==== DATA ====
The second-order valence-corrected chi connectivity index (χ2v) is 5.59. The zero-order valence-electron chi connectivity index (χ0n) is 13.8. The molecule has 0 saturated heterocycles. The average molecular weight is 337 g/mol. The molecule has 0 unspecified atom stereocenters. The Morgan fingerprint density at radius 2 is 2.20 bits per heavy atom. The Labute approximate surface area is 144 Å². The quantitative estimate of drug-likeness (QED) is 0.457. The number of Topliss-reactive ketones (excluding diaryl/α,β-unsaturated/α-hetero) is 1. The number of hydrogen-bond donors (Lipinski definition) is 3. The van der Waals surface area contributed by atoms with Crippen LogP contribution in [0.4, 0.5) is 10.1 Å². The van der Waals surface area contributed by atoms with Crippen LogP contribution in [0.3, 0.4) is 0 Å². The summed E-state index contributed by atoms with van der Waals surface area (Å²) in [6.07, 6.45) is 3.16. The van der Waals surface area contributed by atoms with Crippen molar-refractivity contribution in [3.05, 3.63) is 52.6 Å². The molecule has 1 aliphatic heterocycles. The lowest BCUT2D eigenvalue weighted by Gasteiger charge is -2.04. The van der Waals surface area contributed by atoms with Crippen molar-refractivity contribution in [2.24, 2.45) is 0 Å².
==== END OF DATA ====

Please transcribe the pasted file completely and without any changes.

The second-order valence-corrected chi connectivity index (χ2v) is 5.59. The zero-order valence-electron chi connectivity index (χ0n) is 13.8. The molecule has 0 saturated heterocycles. The average molecular weight is 337 g/mol. The molecule has 0 unspecified atom stereocenters. The Morgan fingerprint density at radius 2 is 2.20 bits per heavy atom. The Labute approximate surface area is 144 Å². The quantitative estimate of drug-likeness (QED) is 0.457. The number of Topliss-reactive ketones (excluding diaryl/α,β-unsaturated/α-hetero) is 1. The number of hydrogen-bond donors (Lipinski definition) is 3. The van der Waals surface area contributed by atoms with Crippen LogP contribution in [0.4, 0.5) is 10.1 Å². The van der Waals surface area contributed by atoms with Crippen LogP contribution in [0.3, 0.4) is 0 Å². The summed E-state index contributed by atoms with van der Waals surface area (Å²) in [6.07, 6.45) is 3.16. The van der Waals surface area contributed by atoms with Crippen molar-refractivity contribution in [3.05, 3.63) is 52.6 Å². The molecule has 1 aliphatic heterocycles. The lowest BCUT2D eigenvalue weighted by Gasteiger charge is -2.04. The van der Waals surface area contributed by atoms with Crippen molar-refractivity contribution in [2.24, 2.45) is 0 Å².